So often our decision making is led by our appetites, and this time I mean the foodie one. And that’s how my husband decided we would be travelling to northern Spain this year. We recently enjoyed a really fantastic Spanish meal at the house of a couple who had been on a cooking holiday in northern Spain in 2016. And that’s all it took. Northern Spain it is!
Now it’s up to me to work out exactly where we will be eating and sleeping, and what else we might like to do besides. And that’s the bit I love!
This beautiful, unique part of Spain, which has its own distinct dialect and culture, is best known for Santiago de Compostela and the pilgrimage route towards it. This magical city of glorious churches and cathedrals, linked by arcaded streets in pale stone, is a fantastic reason to visit Galicia, but don’t stop your journey there!
Venture towards the coast where the dramatic cliffs and smooth beaches alternate pleasingly, and pretty ports flourish, feeding some of Spain’s best seafood restaurants. Vigo and Pontevedra are particularly picturesque. Or venture into the interior, where you’ll discover vineyards and farming villages, or cultural hubs like A Coruña, home of the Tower of Hercules and medieval charmer, Allariz.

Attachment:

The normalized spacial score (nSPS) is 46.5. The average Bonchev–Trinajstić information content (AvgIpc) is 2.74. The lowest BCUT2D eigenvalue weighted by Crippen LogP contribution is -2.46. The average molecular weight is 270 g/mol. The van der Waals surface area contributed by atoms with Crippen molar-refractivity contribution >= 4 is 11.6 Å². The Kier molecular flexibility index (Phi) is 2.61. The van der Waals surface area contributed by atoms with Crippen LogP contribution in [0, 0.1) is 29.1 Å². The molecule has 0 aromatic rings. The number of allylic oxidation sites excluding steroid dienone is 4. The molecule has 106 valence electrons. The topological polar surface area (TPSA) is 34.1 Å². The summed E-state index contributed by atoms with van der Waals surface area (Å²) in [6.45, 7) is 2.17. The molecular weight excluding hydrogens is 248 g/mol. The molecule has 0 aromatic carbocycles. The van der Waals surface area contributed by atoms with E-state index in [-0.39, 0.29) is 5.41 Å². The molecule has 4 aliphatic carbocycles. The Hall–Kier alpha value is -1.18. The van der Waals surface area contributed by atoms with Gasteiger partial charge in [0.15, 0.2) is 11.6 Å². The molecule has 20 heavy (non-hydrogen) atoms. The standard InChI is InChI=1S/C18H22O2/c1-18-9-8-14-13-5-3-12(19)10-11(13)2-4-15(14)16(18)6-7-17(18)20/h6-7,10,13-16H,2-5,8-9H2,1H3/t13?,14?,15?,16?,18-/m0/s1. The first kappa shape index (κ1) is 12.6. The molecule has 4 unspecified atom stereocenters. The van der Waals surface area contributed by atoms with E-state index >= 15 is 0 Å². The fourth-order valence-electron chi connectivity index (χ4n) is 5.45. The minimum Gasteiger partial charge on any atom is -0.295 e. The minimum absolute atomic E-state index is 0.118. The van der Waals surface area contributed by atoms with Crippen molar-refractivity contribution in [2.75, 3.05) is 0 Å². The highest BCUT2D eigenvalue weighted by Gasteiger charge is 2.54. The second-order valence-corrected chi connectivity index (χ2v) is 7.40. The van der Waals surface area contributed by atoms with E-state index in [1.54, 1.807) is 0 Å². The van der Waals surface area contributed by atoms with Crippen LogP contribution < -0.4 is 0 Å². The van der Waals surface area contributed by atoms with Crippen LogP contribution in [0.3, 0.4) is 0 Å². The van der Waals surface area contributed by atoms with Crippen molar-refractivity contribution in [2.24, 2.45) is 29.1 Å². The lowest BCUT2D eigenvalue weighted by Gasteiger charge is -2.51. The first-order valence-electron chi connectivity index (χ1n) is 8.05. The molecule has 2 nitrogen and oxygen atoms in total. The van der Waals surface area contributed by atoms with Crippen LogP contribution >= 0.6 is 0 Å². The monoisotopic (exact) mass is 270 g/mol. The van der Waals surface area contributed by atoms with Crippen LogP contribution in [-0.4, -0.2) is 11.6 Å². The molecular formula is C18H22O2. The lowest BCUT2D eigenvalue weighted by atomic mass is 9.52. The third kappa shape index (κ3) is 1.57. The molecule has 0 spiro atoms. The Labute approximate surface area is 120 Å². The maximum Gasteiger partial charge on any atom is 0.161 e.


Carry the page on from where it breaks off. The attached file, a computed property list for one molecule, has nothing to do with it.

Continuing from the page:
Where to Stay?
Right by the sea in Cariño, the Hotel A Miranda offers just seven generously proportioned guest rooms and suites with views of both the sea and mountains. Modern decor designed to complement the location really works – there’s plenty of light and space and fireplaces in the suites too. The best bit? Rooms start from as little as €80 per night including breakfast.
Or you could stay at Os Lambrans, a carefully converted farmhouse turned eight room hotel in the rolling Galician countryside, between the coast and Santiago de Compostela. The rooms are spacious and simple, yet elegant, with exposed stone walls and wooden floors. Accommodation is spread amongst three houses, so if you’re in a group you can book one to yourself. They also offer complimentary bike hire. Here too, rooms start from just €80 per night.
Practical Details: Galicia has three international airports: A Coruña, Santiago de Compostela and Vigo. There are direct flights from Stansted to Santiago de Compostela, or from Heathrow to A Coruña and Vigo. Alternatively you could arrive via Porto, which is about two hours drive from Vigo.